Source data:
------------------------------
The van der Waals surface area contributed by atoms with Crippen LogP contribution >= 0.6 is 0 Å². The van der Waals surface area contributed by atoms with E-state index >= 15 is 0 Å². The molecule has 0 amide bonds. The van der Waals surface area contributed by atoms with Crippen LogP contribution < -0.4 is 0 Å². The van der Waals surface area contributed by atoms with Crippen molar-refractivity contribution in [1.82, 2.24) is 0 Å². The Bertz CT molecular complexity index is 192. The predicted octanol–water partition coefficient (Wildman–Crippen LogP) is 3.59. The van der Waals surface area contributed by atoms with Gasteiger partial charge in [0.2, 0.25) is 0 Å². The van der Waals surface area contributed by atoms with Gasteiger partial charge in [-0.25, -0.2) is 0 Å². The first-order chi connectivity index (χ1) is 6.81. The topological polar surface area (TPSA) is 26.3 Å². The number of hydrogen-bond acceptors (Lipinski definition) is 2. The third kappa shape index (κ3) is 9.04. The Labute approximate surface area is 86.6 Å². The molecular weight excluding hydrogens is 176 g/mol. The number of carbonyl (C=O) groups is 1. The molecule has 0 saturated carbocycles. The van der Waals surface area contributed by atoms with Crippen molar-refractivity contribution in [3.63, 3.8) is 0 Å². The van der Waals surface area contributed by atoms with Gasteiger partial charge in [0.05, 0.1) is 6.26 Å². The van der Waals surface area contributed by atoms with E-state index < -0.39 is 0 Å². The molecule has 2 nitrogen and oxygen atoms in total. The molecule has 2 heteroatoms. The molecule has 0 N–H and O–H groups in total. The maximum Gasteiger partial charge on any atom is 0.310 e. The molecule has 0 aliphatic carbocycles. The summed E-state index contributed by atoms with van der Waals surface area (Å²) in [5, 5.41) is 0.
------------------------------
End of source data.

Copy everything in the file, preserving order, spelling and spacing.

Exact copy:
The van der Waals surface area contributed by atoms with Crippen LogP contribution >= 0.6 is 0 Å². The van der Waals surface area contributed by atoms with E-state index >= 15 is 0 Å². The molecule has 0 amide bonds. The van der Waals surface area contributed by atoms with Crippen LogP contribution < -0.4 is 0 Å². The van der Waals surface area contributed by atoms with Crippen molar-refractivity contribution in [1.82, 2.24) is 0 Å². The Bertz CT molecular complexity index is 192. The predicted octanol–water partition coefficient (Wildman–Crippen LogP) is 3.59. The van der Waals surface area contributed by atoms with Gasteiger partial charge in [0.2, 0.25) is 0 Å². The van der Waals surface area contributed by atoms with Gasteiger partial charge in [-0.25, -0.2) is 0 Å². The first-order chi connectivity index (χ1) is 6.81. The topological polar surface area (TPSA) is 26.3 Å². The number of hydrogen-bond acceptors (Lipinski definition) is 2. The third kappa shape index (κ3) is 9.04. The Labute approximate surface area is 86.6 Å². The molecular weight excluding hydrogens is 176 g/mol. The number of carbonyl (C=O) groups is 1. The molecule has 0 saturated carbocycles. The van der Waals surface area contributed by atoms with Crippen molar-refractivity contribution in [3.63, 3.8) is 0 Å². The van der Waals surface area contributed by atoms with Gasteiger partial charge in [0.05, 0.1) is 6.26 Å². The van der Waals surface area contributed by atoms with E-state index < -0.39 is 0 Å². The molecule has 2 nitrogen and oxygen atoms in total. The molecule has 2 heteroatoms. The molecule has 0 N–H and O–H groups in total. The maximum Gasteiger partial charge on any atom is 0.310 e. The molecule has 0 aliphatic carbocycles. The summed E-state index contributed by atoms with van der Waals surface area (Å²) in [5, 5.41) is 0.